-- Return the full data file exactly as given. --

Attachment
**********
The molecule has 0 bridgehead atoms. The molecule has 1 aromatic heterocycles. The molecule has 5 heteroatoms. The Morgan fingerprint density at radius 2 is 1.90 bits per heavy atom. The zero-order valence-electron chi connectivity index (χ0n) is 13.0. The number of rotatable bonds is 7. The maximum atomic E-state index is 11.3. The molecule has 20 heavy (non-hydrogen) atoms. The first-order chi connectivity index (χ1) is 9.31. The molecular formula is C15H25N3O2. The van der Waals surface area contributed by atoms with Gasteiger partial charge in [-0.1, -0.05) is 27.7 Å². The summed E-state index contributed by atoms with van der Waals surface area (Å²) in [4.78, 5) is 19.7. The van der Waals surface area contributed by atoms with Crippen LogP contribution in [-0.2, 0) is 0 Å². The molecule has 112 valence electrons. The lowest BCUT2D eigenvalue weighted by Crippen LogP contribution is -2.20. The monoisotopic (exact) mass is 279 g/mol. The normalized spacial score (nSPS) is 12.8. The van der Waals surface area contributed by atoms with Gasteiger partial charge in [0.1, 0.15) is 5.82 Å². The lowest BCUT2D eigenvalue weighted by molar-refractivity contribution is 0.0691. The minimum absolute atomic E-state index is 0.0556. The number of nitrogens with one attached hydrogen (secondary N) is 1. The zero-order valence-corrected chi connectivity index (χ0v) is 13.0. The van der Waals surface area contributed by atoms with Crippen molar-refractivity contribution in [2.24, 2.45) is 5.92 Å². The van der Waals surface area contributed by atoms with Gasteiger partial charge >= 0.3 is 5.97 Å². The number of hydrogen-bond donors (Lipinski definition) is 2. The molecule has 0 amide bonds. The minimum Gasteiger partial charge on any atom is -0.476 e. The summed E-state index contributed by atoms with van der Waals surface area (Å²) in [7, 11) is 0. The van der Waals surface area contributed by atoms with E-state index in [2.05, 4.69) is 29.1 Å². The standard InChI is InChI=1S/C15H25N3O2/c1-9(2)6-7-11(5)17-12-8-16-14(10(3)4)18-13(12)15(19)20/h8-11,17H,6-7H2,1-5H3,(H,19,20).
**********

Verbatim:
The molecule has 0 bridgehead atoms. The molecule has 1 aromatic heterocycles. The molecule has 5 heteroatoms. The Morgan fingerprint density at radius 2 is 1.90 bits per heavy atom. The zero-order valence-electron chi connectivity index (χ0n) is 13.0. The number of rotatable bonds is 7. The maximum atomic E-state index is 11.3. The molecule has 20 heavy (non-hydrogen) atoms. The first-order chi connectivity index (χ1) is 9.31. The molecular formula is C15H25N3O2. The van der Waals surface area contributed by atoms with Gasteiger partial charge in [-0.1, -0.05) is 27.7 Å². The summed E-state index contributed by atoms with van der Waals surface area (Å²) in [4.78, 5) is 19.7. The van der Waals surface area contributed by atoms with Crippen LogP contribution in [-0.2, 0) is 0 Å². The molecule has 112 valence electrons. The lowest BCUT2D eigenvalue weighted by Crippen LogP contribution is -2.20. The monoisotopic (exact) mass is 279 g/mol. The normalized spacial score (nSPS) is 12.8. The van der Waals surface area contributed by atoms with Gasteiger partial charge in [0.1, 0.15) is 5.82 Å². The lowest BCUT2D eigenvalue weighted by molar-refractivity contribution is 0.0691. The minimum absolute atomic E-state index is 0.0556. The number of nitrogens with one attached hydrogen (secondary N) is 1. The zero-order valence-corrected chi connectivity index (χ0v) is 13.0. The van der Waals surface area contributed by atoms with Crippen molar-refractivity contribution in [2.24, 2.45) is 5.92 Å². The van der Waals surface area contributed by atoms with Gasteiger partial charge >= 0.3 is 5.97 Å². The number of hydrogen-bond donors (Lipinski definition) is 2. The molecule has 0 amide bonds. The minimum Gasteiger partial charge on any atom is -0.476 e. The summed E-state index contributed by atoms with van der Waals surface area (Å²) in [7, 11) is 0. The van der Waals surface area contributed by atoms with E-state index in [2.05, 4.69) is 29.1 Å². The standard InChI is InChI=1S/C15H25N3O2/c1-9(2)6-7-11(5)17-12-8-16-14(10(3)4)18-13(12)15(19)20/h8-11,17H,6-7H2,1-5H3,(H,19,20).